Whatever Thoreauvian notions you might harbor about nature in the tropics, the truth is that here, deep in the “jungle,” modernization has had as much of an impact as anywhere else, and what you see is not quite natural.
Take, for example, the Coorg region of southern India, whose misty slopes are blanketed by lush vegetation.
In 1854, the British began planting non-native coffee in Coorg. Coffee was later followed by other non-native species—the introduction of which was typically dictated by short-term economic interests, as in the case of eucalyptus and acacia, or simply out of a desire to prettify the cottage gardens of plantation managers, as in the case of the ubiquitous lantana and the Jamaican blue spike.
Romantics may take heart, however, from the fact that nature can still be found in a few patches of primeval, undisturbed forest, i.e., the region’s sacred groves.
These sacred groves date from a much more ancient time of hunter-gatherers and have been preserved in their virgin state from perhaps as early as the sixth century C.E., when agriculture was first introduced into the region.1
Within these groves, customary law forbade routine human activities, such as tree felling, collection of biomass, removal of earth, hunting, fishing, grazing, and agriculture.
The deities that presided over these groves took aniconic forms (much like the sacred groves of ancient Greece, where one famous sacred grove was dedicated to Bona Dea or the good goddess, who was not otherwise named).
They were hyper-local, unfamiliar to those from neighboring settlements, and could be represented by a pile of rocks or a termite hill.
Still, these deities were no less powerful for lacking a distinct identity. Stories abound of the terrible fates that befell those who violated the sanctity of the groves, even if they were harvesting timber from within the grove to build a temple for the grove’s deity.
The taboos on exploitation were very effective, with ecologists reporting that even today, within one hectare of sacred grove forest, as much as eighty-three percent of the vegetation is endemic, compared to fifteen percent in the surrounding area. Some groves have sixty different species of trees within a hectare.2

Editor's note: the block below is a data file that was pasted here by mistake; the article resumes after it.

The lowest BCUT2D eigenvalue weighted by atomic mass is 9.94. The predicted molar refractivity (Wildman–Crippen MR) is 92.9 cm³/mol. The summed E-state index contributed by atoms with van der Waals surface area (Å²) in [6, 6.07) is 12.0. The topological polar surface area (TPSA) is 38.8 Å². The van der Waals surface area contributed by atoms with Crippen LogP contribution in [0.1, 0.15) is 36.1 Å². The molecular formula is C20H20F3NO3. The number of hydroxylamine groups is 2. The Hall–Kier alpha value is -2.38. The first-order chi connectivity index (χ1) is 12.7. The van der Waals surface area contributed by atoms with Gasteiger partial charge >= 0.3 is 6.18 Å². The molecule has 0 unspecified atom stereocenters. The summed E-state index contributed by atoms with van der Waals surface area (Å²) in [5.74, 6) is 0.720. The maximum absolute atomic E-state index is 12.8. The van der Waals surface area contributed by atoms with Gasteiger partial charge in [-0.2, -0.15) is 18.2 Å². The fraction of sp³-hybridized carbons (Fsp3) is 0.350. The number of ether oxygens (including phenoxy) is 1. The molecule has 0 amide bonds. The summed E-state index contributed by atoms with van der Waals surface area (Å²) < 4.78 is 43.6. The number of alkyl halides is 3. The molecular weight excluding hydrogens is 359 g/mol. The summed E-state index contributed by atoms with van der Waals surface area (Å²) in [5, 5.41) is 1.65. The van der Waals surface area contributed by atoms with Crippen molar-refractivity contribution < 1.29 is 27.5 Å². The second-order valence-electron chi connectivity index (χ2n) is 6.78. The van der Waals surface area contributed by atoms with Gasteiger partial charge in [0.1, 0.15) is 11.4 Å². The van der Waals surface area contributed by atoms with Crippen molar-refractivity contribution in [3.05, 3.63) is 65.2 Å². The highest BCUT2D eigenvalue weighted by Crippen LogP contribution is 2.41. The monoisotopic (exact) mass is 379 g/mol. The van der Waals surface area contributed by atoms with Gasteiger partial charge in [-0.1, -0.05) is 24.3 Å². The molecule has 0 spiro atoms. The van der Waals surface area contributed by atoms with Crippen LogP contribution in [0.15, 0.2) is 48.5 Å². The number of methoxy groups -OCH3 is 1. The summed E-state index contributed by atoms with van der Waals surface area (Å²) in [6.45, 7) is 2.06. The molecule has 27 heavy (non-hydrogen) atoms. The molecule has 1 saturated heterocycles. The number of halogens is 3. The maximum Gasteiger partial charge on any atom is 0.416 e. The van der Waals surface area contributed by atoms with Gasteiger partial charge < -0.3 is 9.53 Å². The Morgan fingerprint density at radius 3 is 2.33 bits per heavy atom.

Aside from preserving biodiversity in the region, the grove forests also performed the extremely valuable function of regulating water runoff in a hilly region, preventing floods and releasing a year-round supply of water to streams.
But before we put too rosy a tint on the past, it’s unclear whether the rationale behind these sacred groves was conservationist or simply religious.
A religious rationale on its own would be no guarantee of conservation, since there are plenty of examples—the Ganges River comes to mind in particular—of people revering nature, yet not bothering themselves with its actual conservation.3
Moreover, religion, especially when it represented the centralized state, was often inimical to conservation.
As the centralized state encroached upon these hunter-gatherer societies, the state religion subsumed the vague grove deities into its fold by recasting them as incarnations of better-known gods and goddesses in the mainstream pantheon. This could be done simply by placing a metal mask on the pile of rocks previously worshipped as the grove deity.
The focus of the worship ritual then shifted away from simple nature worship to the construction of a temple for the newly promoted god/goddess, for which the timber was often sourced from the grove itself.
With the arrival of capitalistic colonialism, the sacred groves were further imperiled.
The British passed the Indian Forest Act in 1865, putting all forest resources under British ownership.
Under the new regime, indigenous communities were excluded from their traditional lands and left to gather fuel and graze cattle only in the degraded minor forests. In some instances, they had no option but to use the sacred groves.
The situation did not improve in independent India, which inherited the colonial administrative apparatus. Planners in government ministries paid no heed to the economic needs of indigenous inhabitants, who in turn disregarded designations such as “protected” or “reserved” that were applied to their traditional lands.
The upshot is that the modern conservation regime has been less successful than it could have, had it actually taken indigenous communities into account.
The news is not all bad, however. In recent years, conservationists have realized the importance of working with pre-existing local institutions, such as sacred groves, rather than imposing new ones from above. In cases where this has been the approach, the results for biodiversity conservation have been quite a bit more promising.4